Second, our results are consistent with previous findings, in particular Long et al. (1998) and Trent (1998). Although our sample size was comparatively small, there were trends. The quality of life and mood measures for subjects from the SS group tended to improve, whilst those from the LS sample tended to deteriorate. Third, although our sample was not randomized, we have studied consecutive admissions. Fourth, at 97%, there was an impressive follow-up rate.

What was responsible for the trends towards improvement (albeit not statistically significant) that occurred in the SS sample? There are two possibilities, the detoxification (plus daily contact with the worker) or the baseline assessment. If it was predominantly the detoxification and daily contact then our findings suggest that ‘treatment intensity’ should be maintained to promote good outcomes. This is especially so for subjects perceived to have greater treatment needs. The baseline assessment comprised an evaluation of a number of health states. As a result, cognitive dissonance (Miller, 1983) may have been created and this could be the input responsible for most of the changes. Ideally, the methodology should be designed to tease out the impact of baseline assessment.

Performed in inner city London, there is a possibility that the findings concerning the policies of the local authorities were unique to this geographical area. However, we feel this is unlikely, as local authorities throughout the UK work to standardized procedures. Are findings from a non-statutory sector population generalizable to other statutory services? This is the first paper to evaluate a UK non-statutory sector residential service. Many of the subjects fit the profile of ‘revolving-door patients’ and will have also used statutory National Health Service facilities. In addition, local authority funding arrangements are not unique to the non-statutory sector. Subjects leaving National Health Service alcohol specialist treatment units wishing to have further residential rehabilitation are also subjected to the same procedures. For these reasons, we believe our findings are generalizable to other settings.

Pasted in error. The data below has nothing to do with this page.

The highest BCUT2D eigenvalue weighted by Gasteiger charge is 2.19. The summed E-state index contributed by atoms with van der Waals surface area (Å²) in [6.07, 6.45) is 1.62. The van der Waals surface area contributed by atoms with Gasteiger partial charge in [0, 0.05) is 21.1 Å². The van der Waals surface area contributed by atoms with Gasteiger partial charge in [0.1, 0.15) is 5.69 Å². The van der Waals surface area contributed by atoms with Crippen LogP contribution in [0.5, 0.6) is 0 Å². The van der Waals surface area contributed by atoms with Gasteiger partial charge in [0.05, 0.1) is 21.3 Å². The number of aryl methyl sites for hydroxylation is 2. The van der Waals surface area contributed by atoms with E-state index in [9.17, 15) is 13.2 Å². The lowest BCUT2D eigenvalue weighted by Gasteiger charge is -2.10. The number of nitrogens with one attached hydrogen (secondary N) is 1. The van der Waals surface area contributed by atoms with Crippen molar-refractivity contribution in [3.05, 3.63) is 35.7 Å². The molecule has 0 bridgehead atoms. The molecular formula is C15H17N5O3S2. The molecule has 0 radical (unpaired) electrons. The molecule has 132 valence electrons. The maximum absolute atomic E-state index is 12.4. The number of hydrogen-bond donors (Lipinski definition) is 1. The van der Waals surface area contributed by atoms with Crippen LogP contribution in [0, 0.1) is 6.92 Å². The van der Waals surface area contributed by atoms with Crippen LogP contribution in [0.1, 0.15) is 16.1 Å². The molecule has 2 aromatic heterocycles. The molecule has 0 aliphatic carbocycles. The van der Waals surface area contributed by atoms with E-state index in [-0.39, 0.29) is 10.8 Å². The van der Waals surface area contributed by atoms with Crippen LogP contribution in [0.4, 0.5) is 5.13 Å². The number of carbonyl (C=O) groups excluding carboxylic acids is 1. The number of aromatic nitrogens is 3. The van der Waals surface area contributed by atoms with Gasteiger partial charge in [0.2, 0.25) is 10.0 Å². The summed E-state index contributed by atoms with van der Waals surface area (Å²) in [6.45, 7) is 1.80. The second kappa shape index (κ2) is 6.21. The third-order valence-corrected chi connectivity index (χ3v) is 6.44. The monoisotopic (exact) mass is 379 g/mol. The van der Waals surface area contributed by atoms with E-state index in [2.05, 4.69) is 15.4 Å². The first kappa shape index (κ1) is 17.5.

John Foster was supported by a South Thames Regional Research and Development Training Fellowship. The statistical advice provided by Dr Richard Hooper is gratefully acknowledged. Special thanks are also given to all residents and staff at the Drink Crisis Centre, Crisis and Assessment Unit, Kennington, London, without whose co-operation this study would not have been possible.


  • * Author to whom correspondence should be addressed.